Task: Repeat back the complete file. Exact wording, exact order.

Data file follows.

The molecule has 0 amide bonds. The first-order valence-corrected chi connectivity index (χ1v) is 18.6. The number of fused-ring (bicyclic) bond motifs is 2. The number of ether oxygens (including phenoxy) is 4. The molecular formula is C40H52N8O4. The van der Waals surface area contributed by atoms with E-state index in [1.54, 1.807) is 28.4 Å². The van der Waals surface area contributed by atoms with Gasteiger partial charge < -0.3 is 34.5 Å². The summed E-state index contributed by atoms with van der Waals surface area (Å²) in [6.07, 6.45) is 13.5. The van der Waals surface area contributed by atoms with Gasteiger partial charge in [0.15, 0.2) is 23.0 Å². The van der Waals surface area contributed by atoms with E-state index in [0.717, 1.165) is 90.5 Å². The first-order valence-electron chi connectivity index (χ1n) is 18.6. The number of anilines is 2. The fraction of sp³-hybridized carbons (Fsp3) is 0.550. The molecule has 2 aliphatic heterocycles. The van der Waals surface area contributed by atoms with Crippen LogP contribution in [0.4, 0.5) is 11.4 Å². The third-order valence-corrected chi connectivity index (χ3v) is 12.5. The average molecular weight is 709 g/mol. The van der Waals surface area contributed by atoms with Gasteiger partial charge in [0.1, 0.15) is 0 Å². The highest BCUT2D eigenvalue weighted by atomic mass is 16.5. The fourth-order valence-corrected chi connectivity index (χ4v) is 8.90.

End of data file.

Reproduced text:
The molecule has 0 amide bonds. The first-order valence-corrected chi connectivity index (χ1v) is 18.6. The number of fused-ring (bicyclic) bond motifs is 2. The number of ether oxygens (including phenoxy) is 4. The molecular formula is C40H52N8O4. The van der Waals surface area contributed by atoms with E-state index in [1.54, 1.807) is 28.4 Å². The van der Waals surface area contributed by atoms with Gasteiger partial charge < -0.3 is 34.5 Å². The summed E-state index contributed by atoms with van der Waals surface area (Å²) in [6.07, 6.45) is 13.5. The van der Waals surface area contributed by atoms with Gasteiger partial charge in [0.15, 0.2) is 23.0 Å². The van der Waals surface area contributed by atoms with E-state index in [0.717, 1.165) is 90.5 Å². The first-order valence-electron chi connectivity index (χ1n) is 18.6. The number of anilines is 2. The fraction of sp³-hybridized carbons (Fsp3) is 0.550. The molecule has 2 aliphatic heterocycles. The van der Waals surface area contributed by atoms with Crippen LogP contribution in [0.4, 0.5) is 11.4 Å². The third-order valence-corrected chi connectivity index (χ3v) is 12.5. The average molecular weight is 709 g/mol. The van der Waals surface area contributed by atoms with Gasteiger partial charge in [0.1, 0.15) is 0 Å². The highest BCUT2D eigenvalue weighted by atomic mass is 16.5. The fourth-order valence-corrected chi connectivity index (χ4v) is 8.90.